“While many times this means recommending a valve replacement, this study demonstrates that the extent and level of cardiac damage should be a critical deciding factor.”
Morristown, NJ (PRWEB)
July 27, 2017
A new study published in the European Heart Journal outlines a different way for cardiologists to determine which patients with aortic stenosis (AS)—a narrowing of the aortic valve in the heart that keeps it from opening fully—are most likely to be alive one year after a heart valve replacement procedure. Dr. Philippe Genereux, an interventional cardiologist and Co-Director of the Structural Heart Program at the Gagnon Cardiovascular Institute at Atlantic Health System’s Morristown Medical Center, served as the paper’s primary (lead) author.
Under current guidelines, cardiologists considering a heart valve replacement for patients with AS use cardiac imaging to assess the narrowing of the valve, valve function, co-morbidities (chronic conditions), and other risk factors as determined by a patient’s Society of Thoracic Surgeons (STS) risk calculator score. The new study suggests that classifying patients differently—with a stronger emphasis on the extent of cardiac damage before valve replacement— predicts which patients will survive one year later.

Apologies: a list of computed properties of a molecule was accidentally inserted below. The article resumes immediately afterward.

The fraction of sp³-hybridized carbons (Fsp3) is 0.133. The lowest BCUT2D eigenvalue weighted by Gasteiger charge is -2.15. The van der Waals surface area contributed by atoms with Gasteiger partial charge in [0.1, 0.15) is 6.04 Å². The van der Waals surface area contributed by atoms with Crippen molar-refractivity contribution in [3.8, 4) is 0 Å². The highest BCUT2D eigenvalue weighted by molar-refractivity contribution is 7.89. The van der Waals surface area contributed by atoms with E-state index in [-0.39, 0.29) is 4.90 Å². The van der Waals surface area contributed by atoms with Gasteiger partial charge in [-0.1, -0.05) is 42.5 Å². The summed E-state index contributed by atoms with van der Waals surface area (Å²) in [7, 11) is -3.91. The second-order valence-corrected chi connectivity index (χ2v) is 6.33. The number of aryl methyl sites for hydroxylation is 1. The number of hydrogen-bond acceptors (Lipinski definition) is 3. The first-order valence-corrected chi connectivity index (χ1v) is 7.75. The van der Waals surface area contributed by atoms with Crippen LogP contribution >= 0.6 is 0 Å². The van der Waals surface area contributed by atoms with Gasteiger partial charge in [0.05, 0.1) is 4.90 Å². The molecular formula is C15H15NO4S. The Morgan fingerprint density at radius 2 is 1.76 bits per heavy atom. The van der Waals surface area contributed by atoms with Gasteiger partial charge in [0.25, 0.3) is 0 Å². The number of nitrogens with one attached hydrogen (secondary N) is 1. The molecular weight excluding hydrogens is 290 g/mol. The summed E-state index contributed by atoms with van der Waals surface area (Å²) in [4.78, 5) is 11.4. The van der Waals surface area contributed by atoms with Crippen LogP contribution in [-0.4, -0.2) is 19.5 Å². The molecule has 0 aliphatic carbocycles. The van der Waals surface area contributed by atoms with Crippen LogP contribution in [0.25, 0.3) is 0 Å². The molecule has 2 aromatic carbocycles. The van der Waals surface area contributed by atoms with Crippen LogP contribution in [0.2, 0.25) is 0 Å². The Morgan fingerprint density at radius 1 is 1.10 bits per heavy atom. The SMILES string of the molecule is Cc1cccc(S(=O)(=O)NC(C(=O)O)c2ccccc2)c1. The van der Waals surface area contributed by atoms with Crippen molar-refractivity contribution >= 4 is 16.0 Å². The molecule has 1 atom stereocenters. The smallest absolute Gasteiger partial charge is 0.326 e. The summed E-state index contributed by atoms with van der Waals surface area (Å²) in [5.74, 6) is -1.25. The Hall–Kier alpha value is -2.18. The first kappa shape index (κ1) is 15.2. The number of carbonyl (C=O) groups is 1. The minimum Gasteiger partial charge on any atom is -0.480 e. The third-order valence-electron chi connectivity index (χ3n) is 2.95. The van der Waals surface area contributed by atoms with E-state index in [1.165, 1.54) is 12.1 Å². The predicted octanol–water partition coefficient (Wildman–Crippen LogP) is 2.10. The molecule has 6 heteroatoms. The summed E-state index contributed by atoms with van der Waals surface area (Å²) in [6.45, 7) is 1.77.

The study—Staging Classification of Aortic Stenosis based on the Extent of Cardiac Damage—is similar to the staging classification used with patients with cancer, where a lower stage indicates less disease, and showed that for each stage of cardiac damage, the risk of death increased by about 45 percent.
Stages were defined as:
Stage 0 (no cardiac damage)
- Stage 1 (left ventricular damage)
- Stage 2 (left atrial and mitral valve damage)
- Stage 3 (pulmonary vasculature and tricuspid…